Beijing plans S. China Sea buildup after US warship makes second pass near island: Gertz


China toned down vitriolic rhetoric in response to the recent passage of a US warship near a disputed island in the South China Sea.

USS Curtis Wilbur
Guided-missile destroyer USS Curtis Wilbur
Chinese government-controlled media outlets, however, seized on the transit of the guided-missile destroyer USS Curtis Wilbur on Jan. 30 within 12 miles of Triton Island in the Paracels archipelago with stepped up threats to deploy missiles and warplanes on some of its 3,200 acres of newly-created islands.

Analysis of official Chinese statements after the unannounced warship transit shows Beijing backed off from more threatening rhetoric used after an earlier warship passage in October.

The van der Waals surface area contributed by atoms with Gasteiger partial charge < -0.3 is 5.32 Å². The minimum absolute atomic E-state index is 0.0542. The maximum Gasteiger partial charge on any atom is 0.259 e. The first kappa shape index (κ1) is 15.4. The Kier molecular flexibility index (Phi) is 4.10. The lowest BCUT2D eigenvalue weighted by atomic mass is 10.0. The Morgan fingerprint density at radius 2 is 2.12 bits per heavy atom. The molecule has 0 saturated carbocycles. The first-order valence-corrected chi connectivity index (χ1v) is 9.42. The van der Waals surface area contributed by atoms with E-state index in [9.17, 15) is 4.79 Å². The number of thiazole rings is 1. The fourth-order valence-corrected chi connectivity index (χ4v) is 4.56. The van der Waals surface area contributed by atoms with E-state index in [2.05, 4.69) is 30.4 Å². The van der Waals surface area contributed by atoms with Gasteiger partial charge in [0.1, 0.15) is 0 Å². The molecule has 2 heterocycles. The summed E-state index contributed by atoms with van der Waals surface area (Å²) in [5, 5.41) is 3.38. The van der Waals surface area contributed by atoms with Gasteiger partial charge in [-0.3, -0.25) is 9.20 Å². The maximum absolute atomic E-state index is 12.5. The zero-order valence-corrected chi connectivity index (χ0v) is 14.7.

Official PRC spokesmen pointedly failed to use the same level of pitched criticism that followed the destroyer USS Lassen’s 12-nautical mile sail near Subi Reef in the Spratlys during the second incident.

China denounced the Subi Reef passage, where China is building an airstrip for potential military use, by asserting Beijing’s “resolute opposition,” “solemn representations,” and “solemn warning” to the United States.

Those terms were absent in response to what the Pentagon called a routine freedom of navigation operation designed to challenge the island maritime claims of China, Vietnam and Taiwan – all of whom assert sovereignty over the Parcels, known by China as the Xisha chain.

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